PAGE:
Reps and Agents - Search for Representation

Reps and agents: do you need them? How do you choose them? Now that technology has made it easier to self-distribute a film, some people say that filmmakers no longer need producer representatives and sales agents. Attitudes are changing. Many distributors don’t care these days if an independent filmmaker is represented. Still, films with a rep or agent may look more impressive. The choice is yours.

Reps and agents are similar, although some say that producer reps look more closely at filmmakers’ long-term goals for their careers. A rep can help you pick the right launch festival for your movie, and help boost the guest list as well. Agents are pretty much responsible only for wrangling distribution deals for films. (Note that reps typically don’t specialize in foreign sales; they tend to assist filmmakers in finding foreign sales agents for that.)

A good time to seek out a rep or agent is while you’re applying to film festivals. If you find the perfect representation for your film at that time, then the rep can help introduce your movie to the festival scene. Otherwise, wait until you’re traveling the festival circuit. Reputable reps and agents may approach you there, and may think more highly of your film now that it’s already hit the screen. You can also find someone through word-of-mouth.

Reps and agents want to get the best price for your film in each territory for one simple reason: They work on commission. They’re also experienced in sales, and know tricks for increasing revenue such as splitting up cable and theatrical rights into different deals. A distributor simply may not want to negotiate with a filmmaker, as filmmakers specialize in making movies, not making deals. And you may not want to spend your creative time trying to figure out the distribution process and marketing trends.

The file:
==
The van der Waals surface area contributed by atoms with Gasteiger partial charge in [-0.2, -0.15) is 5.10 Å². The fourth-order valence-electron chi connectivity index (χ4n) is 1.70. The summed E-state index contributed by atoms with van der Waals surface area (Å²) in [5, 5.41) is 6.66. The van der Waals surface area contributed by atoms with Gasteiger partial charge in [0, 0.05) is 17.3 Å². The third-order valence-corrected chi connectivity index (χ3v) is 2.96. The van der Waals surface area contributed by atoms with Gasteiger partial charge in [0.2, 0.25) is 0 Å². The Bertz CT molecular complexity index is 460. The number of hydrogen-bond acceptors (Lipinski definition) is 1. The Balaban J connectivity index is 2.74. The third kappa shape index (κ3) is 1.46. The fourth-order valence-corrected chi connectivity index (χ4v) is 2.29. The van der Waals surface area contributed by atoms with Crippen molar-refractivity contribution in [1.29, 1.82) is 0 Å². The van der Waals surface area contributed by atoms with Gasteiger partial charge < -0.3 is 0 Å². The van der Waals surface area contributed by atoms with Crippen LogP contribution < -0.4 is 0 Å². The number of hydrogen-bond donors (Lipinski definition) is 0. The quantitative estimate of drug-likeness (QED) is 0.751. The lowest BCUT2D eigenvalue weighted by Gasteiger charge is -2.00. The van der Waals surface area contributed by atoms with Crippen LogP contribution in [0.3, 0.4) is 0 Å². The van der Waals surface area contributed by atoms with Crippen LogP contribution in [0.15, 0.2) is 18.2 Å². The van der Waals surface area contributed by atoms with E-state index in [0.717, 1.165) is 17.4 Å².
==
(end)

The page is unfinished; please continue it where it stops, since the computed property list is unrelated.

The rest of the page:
Expect to pay between 10% and 25% for each distribution deal to producer and sales reps. You should not get charged up front, but rather after the sale is made. Larger sales companies have more overhead and may charge more, but they’re also more likely to handle such responsibilities as printing up marketing materials. Otherwise, you’ll pay for these services on your own.

How do you know if a rep or agent is a good fit for you, or even trustworthy? Check their references. Find out what other films they’ve represented, and what their success rate has been in selling them. Meet with them to find out what their strategies are for your film.

Don’t assume that just because an agency is bigger, it’s better for your project. Large agencies have large catalogues, which can be good for deal-making, but you may not get as much personal attention.

Overall, keep your expectations realistic and be sensible. Foreign sales on their own will probably not win back your investors’ funding. Marketing costs may be higher than you expect, so negotiate a cap on marketing fees with your agency. In addition, you should work with your bank to set up a collection account: an independent third party that will help you understand your project’s financial status, and protect you from fraudulent behavior.